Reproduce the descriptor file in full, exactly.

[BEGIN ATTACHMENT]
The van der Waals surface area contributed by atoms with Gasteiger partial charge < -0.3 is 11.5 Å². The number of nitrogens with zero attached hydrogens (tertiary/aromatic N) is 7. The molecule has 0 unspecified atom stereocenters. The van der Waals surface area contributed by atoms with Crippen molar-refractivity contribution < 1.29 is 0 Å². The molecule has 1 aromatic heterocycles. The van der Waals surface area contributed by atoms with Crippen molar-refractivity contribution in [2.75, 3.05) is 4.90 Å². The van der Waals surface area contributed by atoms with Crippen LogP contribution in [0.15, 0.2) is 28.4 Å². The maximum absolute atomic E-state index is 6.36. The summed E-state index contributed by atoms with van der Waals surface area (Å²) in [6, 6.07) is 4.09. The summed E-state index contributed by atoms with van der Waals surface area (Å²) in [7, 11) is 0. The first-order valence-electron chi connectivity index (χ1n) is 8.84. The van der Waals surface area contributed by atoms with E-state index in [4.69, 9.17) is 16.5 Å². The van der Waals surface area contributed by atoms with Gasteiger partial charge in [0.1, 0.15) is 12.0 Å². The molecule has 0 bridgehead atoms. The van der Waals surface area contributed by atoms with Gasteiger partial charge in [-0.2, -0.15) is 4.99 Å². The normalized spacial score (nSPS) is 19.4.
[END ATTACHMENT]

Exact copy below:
The van der Waals surface area contributed by atoms with Gasteiger partial charge < -0.3 is 11.5 Å². The number of nitrogens with zero attached hydrogens (tertiary/aromatic N) is 7. The molecule has 0 unspecified atom stereocenters. The van der Waals surface area contributed by atoms with Crippen molar-refractivity contribution < 1.29 is 0 Å². The molecule has 1 aromatic heterocycles. The van der Waals surface area contributed by atoms with Crippen molar-refractivity contribution in [2.75, 3.05) is 4.90 Å². The van der Waals surface area contributed by atoms with Crippen LogP contribution in [0.15, 0.2) is 28.4 Å². The maximum absolute atomic E-state index is 6.36. The summed E-state index contributed by atoms with van der Waals surface area (Å²) in [6, 6.07) is 4.09. The summed E-state index contributed by atoms with van der Waals surface area (Å²) in [7, 11) is 0. The first-order valence-electron chi connectivity index (χ1n) is 8.84. The van der Waals surface area contributed by atoms with E-state index in [4.69, 9.17) is 16.5 Å². The van der Waals surface area contributed by atoms with Gasteiger partial charge in [0.1, 0.15) is 12.0 Å². The molecule has 0 bridgehead atoms. The van der Waals surface area contributed by atoms with Gasteiger partial charge in [-0.2, -0.15) is 4.99 Å². The normalized spacial score (nSPS) is 19.4.